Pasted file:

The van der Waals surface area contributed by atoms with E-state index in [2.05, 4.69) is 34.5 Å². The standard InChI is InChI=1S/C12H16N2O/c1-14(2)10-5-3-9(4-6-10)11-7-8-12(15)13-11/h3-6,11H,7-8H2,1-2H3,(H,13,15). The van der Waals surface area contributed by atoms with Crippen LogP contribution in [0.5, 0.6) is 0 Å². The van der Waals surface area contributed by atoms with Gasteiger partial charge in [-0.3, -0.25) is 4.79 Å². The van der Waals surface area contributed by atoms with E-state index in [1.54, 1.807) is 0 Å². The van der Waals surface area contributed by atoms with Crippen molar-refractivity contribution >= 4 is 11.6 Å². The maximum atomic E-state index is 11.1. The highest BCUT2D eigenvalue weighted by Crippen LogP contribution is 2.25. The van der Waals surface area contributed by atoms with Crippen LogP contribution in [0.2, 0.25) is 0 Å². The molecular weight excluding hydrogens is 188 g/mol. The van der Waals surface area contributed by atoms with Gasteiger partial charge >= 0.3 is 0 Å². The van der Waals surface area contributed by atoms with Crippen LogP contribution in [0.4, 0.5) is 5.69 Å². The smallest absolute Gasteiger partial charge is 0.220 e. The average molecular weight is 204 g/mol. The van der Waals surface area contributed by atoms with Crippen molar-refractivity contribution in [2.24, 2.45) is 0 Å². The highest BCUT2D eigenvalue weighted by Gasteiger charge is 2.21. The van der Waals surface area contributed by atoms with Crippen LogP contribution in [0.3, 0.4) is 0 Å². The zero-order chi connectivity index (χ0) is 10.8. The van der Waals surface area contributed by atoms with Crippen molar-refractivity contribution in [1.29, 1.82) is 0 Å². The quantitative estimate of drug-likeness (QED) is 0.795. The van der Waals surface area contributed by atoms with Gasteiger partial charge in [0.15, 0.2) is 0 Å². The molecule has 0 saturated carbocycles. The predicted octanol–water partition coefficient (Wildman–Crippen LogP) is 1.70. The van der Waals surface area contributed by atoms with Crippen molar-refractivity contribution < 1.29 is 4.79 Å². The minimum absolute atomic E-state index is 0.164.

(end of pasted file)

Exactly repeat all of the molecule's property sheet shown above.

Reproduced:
The van der Waals surface area contributed by atoms with E-state index in [2.05, 4.69) is 34.5 Å². The standard InChI is InChI=1S/C12H16N2O/c1-14(2)10-5-3-9(4-6-10)11-7-8-12(15)13-11/h3-6,11H,7-8H2,1-2H3,(H,13,15). The van der Waals surface area contributed by atoms with Crippen LogP contribution in [0.5, 0.6) is 0 Å². The van der Waals surface area contributed by atoms with Gasteiger partial charge in [-0.3, -0.25) is 4.79 Å². The van der Waals surface area contributed by atoms with E-state index in [1.54, 1.807) is 0 Å². The van der Waals surface area contributed by atoms with Crippen molar-refractivity contribution >= 4 is 11.6 Å². The maximum atomic E-state index is 11.1. The highest BCUT2D eigenvalue weighted by Crippen LogP contribution is 2.25. The van der Waals surface area contributed by atoms with Crippen LogP contribution in [0.2, 0.25) is 0 Å². The molecular weight excluding hydrogens is 188 g/mol. The van der Waals surface area contributed by atoms with Gasteiger partial charge >= 0.3 is 0 Å². The van der Waals surface area contributed by atoms with Crippen LogP contribution in [0.4, 0.5) is 5.69 Å². The smallest absolute Gasteiger partial charge is 0.220 e. The average molecular weight is 204 g/mol. The van der Waals surface area contributed by atoms with Crippen molar-refractivity contribution in [2.24, 2.45) is 0 Å². The highest BCUT2D eigenvalue weighted by Gasteiger charge is 2.21. The van der Waals surface area contributed by atoms with Crippen LogP contribution in [0.3, 0.4) is 0 Å². The zero-order chi connectivity index (χ0) is 10.8. The van der Waals surface area contributed by atoms with Crippen molar-refractivity contribution in [1.29, 1.82) is 0 Å². The quantitative estimate of drug-likeness (QED) is 0.795. The van der Waals surface area contributed by atoms with Gasteiger partial charge in [0.15, 0.2) is 0 Å². The molecule has 0 saturated carbocycles. The predicted octanol–water partition coefficient (Wildman–Crippen LogP) is 1.70. The van der Waals surface area contributed by atoms with Crippen molar-refractivity contribution < 1.29 is 4.79 Å². The minimum absolute atomic E-state index is 0.164.